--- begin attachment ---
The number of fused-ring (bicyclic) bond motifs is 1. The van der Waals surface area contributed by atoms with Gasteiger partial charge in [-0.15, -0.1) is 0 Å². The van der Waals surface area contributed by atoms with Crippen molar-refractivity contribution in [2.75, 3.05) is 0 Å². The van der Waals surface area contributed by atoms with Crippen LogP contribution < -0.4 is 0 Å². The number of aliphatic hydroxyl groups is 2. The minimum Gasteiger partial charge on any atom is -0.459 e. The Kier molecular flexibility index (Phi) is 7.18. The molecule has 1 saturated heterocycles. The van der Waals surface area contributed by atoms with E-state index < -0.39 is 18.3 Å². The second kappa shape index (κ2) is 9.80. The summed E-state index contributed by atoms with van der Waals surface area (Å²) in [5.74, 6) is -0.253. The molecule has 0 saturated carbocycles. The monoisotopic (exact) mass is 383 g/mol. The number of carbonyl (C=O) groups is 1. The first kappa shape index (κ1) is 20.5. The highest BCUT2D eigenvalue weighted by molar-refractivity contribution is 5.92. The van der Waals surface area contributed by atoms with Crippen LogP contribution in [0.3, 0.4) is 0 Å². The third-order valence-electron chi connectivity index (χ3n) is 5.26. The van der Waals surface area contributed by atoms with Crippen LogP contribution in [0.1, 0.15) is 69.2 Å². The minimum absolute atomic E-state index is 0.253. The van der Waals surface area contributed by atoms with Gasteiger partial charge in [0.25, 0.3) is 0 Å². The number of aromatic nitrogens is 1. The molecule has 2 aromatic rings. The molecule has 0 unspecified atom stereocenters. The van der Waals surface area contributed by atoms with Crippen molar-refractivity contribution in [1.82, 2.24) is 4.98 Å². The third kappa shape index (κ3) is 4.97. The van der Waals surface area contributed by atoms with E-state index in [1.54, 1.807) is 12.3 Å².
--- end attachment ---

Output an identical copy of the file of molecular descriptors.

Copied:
The number of fused-ring (bicyclic) bond motifs is 1. The van der Waals surface area contributed by atoms with Gasteiger partial charge in [-0.15, -0.1) is 0 Å². The van der Waals surface area contributed by atoms with Crippen molar-refractivity contribution in [2.75, 3.05) is 0 Å². The van der Waals surface area contributed by atoms with Crippen LogP contribution < -0.4 is 0 Å². The number of aliphatic hydroxyl groups is 2. The minimum Gasteiger partial charge on any atom is -0.459 e. The Kier molecular flexibility index (Phi) is 7.18. The molecule has 1 saturated heterocycles. The van der Waals surface area contributed by atoms with E-state index < -0.39 is 18.3 Å². The second kappa shape index (κ2) is 9.80. The summed E-state index contributed by atoms with van der Waals surface area (Å²) in [5.74, 6) is -0.253. The molecule has 0 saturated carbocycles. The monoisotopic (exact) mass is 383 g/mol. The number of carbonyl (C=O) groups is 1. The first kappa shape index (κ1) is 20.5. The highest BCUT2D eigenvalue weighted by molar-refractivity contribution is 5.92. The van der Waals surface area contributed by atoms with Crippen LogP contribution in [0.3, 0.4) is 0 Å². The third-order valence-electron chi connectivity index (χ3n) is 5.26. The van der Waals surface area contributed by atoms with Crippen LogP contribution in [0.1, 0.15) is 69.2 Å². The minimum absolute atomic E-state index is 0.253. The van der Waals surface area contributed by atoms with Gasteiger partial charge in [0.25, 0.3) is 0 Å². The number of aromatic nitrogens is 1. The molecule has 2 aromatic rings. The molecule has 0 unspecified atom stereocenters. The van der Waals surface area contributed by atoms with Crippen molar-refractivity contribution in [1.82, 2.24) is 4.98 Å². The third kappa shape index (κ3) is 4.97. The van der Waals surface area contributed by atoms with E-state index in [1.54, 1.807) is 12.3 Å².